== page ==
The people we work with teach us how to communicate, how to express our feelings, and how to foster and maintain relationships. Typically this occurs in such an atypical fashion that we fail to recognize it as a learning experience, or an opportunity for growth. In my experience working in this profession our learning occurs in a very nuanced and subtle way.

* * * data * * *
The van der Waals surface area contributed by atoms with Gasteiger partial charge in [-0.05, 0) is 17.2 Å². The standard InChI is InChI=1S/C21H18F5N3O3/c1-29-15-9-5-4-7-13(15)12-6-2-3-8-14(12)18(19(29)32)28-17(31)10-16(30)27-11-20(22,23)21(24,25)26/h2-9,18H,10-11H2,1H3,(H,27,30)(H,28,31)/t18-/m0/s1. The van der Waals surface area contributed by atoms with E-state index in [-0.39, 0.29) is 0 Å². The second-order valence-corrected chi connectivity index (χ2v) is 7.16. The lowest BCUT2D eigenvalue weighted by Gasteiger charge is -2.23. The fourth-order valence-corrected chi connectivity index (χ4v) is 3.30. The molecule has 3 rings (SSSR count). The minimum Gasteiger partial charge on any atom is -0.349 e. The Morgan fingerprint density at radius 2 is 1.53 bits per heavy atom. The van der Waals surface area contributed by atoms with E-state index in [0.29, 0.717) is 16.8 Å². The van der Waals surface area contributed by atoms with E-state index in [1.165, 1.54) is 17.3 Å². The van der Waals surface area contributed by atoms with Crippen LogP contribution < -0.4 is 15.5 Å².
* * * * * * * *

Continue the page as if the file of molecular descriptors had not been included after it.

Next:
First, let me begin by introducing you to one client in particular who had a significant impact on my life. Let us call him “Barry. Barry is a middle aged man with an intellectual disability on the Autism Spectrum Disorder. He uses cryptic language to communicate, talks through his stuffed bears, and exhibits typical symptoms found on the DSM scale for Autism. Typical interventions used are visual stories, following a set schedule, and providing Barry with different options to choose from. Typical of ASD is a stunted ability to express emotions, which we can see when Barry becomes frustrated or upset and is unable to share with those around him, either through body language or words, how he is feeling. This can be frustrating for someone who uses typical modes of communication, and quite often, things get lost in translation. In these situations you need to stop and ask yourself how frustrating would it be to know how you’re feeling, but be unable to share that with another person so that they too understand how you’re feeling? That must be hard. You then have to ask yourself, how can I express empathy and understanding, without being able to understand fully? Carl Rogers shows us how important and essential empathy is in any relationship (Rogers, C., 1951;1961). The ability to understand another person’s soul. The ability to understand the pain, joy, anger, frustration they are experiencing is one of the most intimate and connecting abilities we as humans have. When we emote with another person and they are able to express their complete understanding and acceptance of that we feel a new sort of connection with them, we feel seen and understood. Empathy fosters connectivity and a deeper level of intimacy with others, and it opens doors for stronger communication and relationships. Erich Fromm details the eight basic human needs, one of which is relatedness (Fromm, E., 1941; 1997). Relatedness can be achieved through the relationships we form, sharing our innermost feelings with others, and having them understand those feelings through empathic understanding. Now imagine being a person who has an inability to connect in such a way, a block of some sort which makes it difficult, sometimes what may feel near impossible, to connect with another person in such a way. How would you feel? Perhaps lost, disconnected, frustrated, angry, irritated? The list could go on. What are we to do? Are we to alter our communication, tailor our interactions with this man and others like him?